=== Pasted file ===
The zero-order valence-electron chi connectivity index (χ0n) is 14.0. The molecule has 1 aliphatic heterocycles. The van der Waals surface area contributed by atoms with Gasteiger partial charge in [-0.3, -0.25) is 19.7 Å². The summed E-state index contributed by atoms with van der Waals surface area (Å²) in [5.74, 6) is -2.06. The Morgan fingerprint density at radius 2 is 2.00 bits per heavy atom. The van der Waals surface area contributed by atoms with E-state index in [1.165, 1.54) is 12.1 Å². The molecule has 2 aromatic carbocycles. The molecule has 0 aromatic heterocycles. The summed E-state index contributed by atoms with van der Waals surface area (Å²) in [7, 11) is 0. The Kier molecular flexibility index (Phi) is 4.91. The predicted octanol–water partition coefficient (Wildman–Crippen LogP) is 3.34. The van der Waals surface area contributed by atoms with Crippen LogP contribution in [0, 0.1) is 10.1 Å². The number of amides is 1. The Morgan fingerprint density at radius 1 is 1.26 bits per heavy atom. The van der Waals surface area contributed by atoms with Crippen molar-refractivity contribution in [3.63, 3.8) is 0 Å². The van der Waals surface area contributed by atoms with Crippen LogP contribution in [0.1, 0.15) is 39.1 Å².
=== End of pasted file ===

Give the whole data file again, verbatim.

The zero-order valence-electron chi connectivity index (χ0n) is 14.0. The molecule has 1 aliphatic heterocycles. The van der Waals surface area contributed by atoms with Gasteiger partial charge in [-0.3, -0.25) is 19.7 Å². The summed E-state index contributed by atoms with van der Waals surface area (Å²) in [5.74, 6) is -2.06. The Morgan fingerprint density at radius 2 is 2.00 bits per heavy atom. The van der Waals surface area contributed by atoms with E-state index in [1.165, 1.54) is 12.1 Å². The molecule has 2 aromatic carbocycles. The molecule has 0 aromatic heterocycles. The summed E-state index contributed by atoms with van der Waals surface area (Å²) in [7, 11) is 0. The Kier molecular flexibility index (Phi) is 4.91. The predicted octanol–water partition coefficient (Wildman–Crippen LogP) is 3.34. The van der Waals surface area contributed by atoms with Crippen LogP contribution in [0, 0.1) is 10.1 Å². The number of amides is 1. The Morgan fingerprint density at radius 1 is 1.26 bits per heavy atom. The van der Waals surface area contributed by atoms with Crippen molar-refractivity contribution in [3.63, 3.8) is 0 Å². The van der Waals surface area contributed by atoms with Crippen LogP contribution in [0.1, 0.15) is 39.1 Å².